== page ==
“When I was a girl I wished that I had been a boy. Because a boy could find work to make money, and there was nothing a girl could do to earn money. I feel now that God knew best, and I am glad that I was a girl.”
– Catherine Evans Whitener
Born in a Whitfield County farmhouse in 1880, Catherine Evans Whitener was a shy girl, the second of six children. While she only earned a fifth grade education, not uncommon for girls in rural Georgia at the time, her intelligence and curiosity far exceeded her formal education.
Catherine would grow up to become an important figure in the carpet industry in northwest Georgia. By the end of her career, this quiet, curious woman had brought the state untold wealth. Countless women entering the business world found their own success in manufacturing, sales, and support industries because of Catherine Evans Whitener.
This fascinating woman’s career began in 1892 when she was twelve. Visiting a cousin in McCuthey, Georgia, Catherine saw an old tufted bedspread that was considered a family heirloom. She admired the craftsmanship of the spread and vowed to replicate it so she could have one of her own. The spread had been produced using a technique called candlewicking. Catherine discovered that the time-consuming skill had fallen from fashion and was almost a totally lost art. At fifteen she began experimenting in earnest during her sparse hours off from chores on the farm and in the household. After much trial and error, she mastered the process and completed two quilts.
As family and friends saw the quilts, they began to ask Catherine to make more which they were quite willing to purchase. Soon, the fledgling entrepreneur found it necessary to teach her craft to young people who could help her prepare them for sale. She expanded her line to include mats and bathrobes. In 1917, she and her brother formed the Evans Manufacturing Company. The next year, Rich’s Department Store in Atlanta placed an initial order for 24 spreads.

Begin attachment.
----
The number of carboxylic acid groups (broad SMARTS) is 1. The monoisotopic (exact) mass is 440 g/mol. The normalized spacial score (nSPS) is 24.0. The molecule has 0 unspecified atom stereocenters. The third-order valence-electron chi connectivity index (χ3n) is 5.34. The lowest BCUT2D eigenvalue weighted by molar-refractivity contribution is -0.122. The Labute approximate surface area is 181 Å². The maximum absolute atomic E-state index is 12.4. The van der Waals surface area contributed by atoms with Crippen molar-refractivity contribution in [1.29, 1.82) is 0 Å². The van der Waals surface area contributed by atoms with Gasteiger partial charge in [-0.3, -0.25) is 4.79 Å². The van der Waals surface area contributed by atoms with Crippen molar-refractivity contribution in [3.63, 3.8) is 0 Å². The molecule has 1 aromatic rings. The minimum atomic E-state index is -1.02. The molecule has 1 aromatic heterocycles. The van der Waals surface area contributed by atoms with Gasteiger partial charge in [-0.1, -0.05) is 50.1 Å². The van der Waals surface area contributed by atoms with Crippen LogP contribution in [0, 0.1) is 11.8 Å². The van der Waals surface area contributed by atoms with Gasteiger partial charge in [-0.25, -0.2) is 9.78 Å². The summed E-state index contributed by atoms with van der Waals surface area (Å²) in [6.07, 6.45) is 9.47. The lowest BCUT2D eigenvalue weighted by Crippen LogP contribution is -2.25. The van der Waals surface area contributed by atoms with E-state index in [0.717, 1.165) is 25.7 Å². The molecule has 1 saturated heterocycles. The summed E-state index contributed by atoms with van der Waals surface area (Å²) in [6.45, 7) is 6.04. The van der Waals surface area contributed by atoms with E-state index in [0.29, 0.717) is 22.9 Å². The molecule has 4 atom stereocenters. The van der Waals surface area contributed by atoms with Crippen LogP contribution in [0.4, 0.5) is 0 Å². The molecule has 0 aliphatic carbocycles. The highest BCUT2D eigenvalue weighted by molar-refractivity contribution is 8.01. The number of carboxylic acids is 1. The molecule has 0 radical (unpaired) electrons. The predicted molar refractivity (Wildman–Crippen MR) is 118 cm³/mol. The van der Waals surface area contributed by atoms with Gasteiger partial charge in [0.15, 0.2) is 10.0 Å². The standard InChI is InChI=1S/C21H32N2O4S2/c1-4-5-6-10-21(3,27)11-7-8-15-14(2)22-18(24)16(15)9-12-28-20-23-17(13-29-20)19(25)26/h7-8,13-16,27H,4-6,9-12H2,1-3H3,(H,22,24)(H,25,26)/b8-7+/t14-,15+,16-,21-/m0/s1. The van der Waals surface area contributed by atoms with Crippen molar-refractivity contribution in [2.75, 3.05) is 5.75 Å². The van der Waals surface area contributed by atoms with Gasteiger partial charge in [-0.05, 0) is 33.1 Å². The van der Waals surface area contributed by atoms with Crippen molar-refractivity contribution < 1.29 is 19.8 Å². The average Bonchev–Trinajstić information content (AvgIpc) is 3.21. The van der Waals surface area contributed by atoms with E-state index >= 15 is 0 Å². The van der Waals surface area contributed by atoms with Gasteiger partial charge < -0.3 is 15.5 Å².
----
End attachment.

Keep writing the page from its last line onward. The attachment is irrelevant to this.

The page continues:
As the business grew, Catherine’s helpers often served as their families’ primary source of revenue when crops failed. Even during the Great Depression, bedspreads offered not only a source of income, but also a source of hope for the people of northwest Georgia. Still, without funds to enlarge her business, Catherine’s bedspread operation remained merely a successful cottage industry.
When men recognized the merits of Catherine’s system of contracted labor and saw the possibility to gain fortune, they infused the business with the capital necessary for it to truly thrive. At that time, other families, such as the Bandys grew small ventures into major businesses. Catherine gave the Bandys patterns and support and helped them launch a tufting business. Dicksie Bradley Bandy’s success led to her induction into Georgia Women of Achievement in 1993. In 1933, the New Deal moved the bedspread business from cottages into factories. In 1941, America’s bedspread industry, still centered in Dalton, employed 10,000 workers and yielded sales of over 25 million dollars.
Over time, the tufted textile industry expanded to include bath mats, accent rugs and carpets. Today, more than 90 percent of the carpet produced in the U.S. is tufted, a development directly linked to Catherine’s early experiments with bedspreads. While she never made millions with her ingenuity, she made millionaires out of many Georgia men and women. Before the Silicon Valley boom, Dalton, Georgia had more millionaires per capita than any city in the U.S. They are all part of Catherine Evans Whitener’s legacy.
Whitfield-Murray Historical Society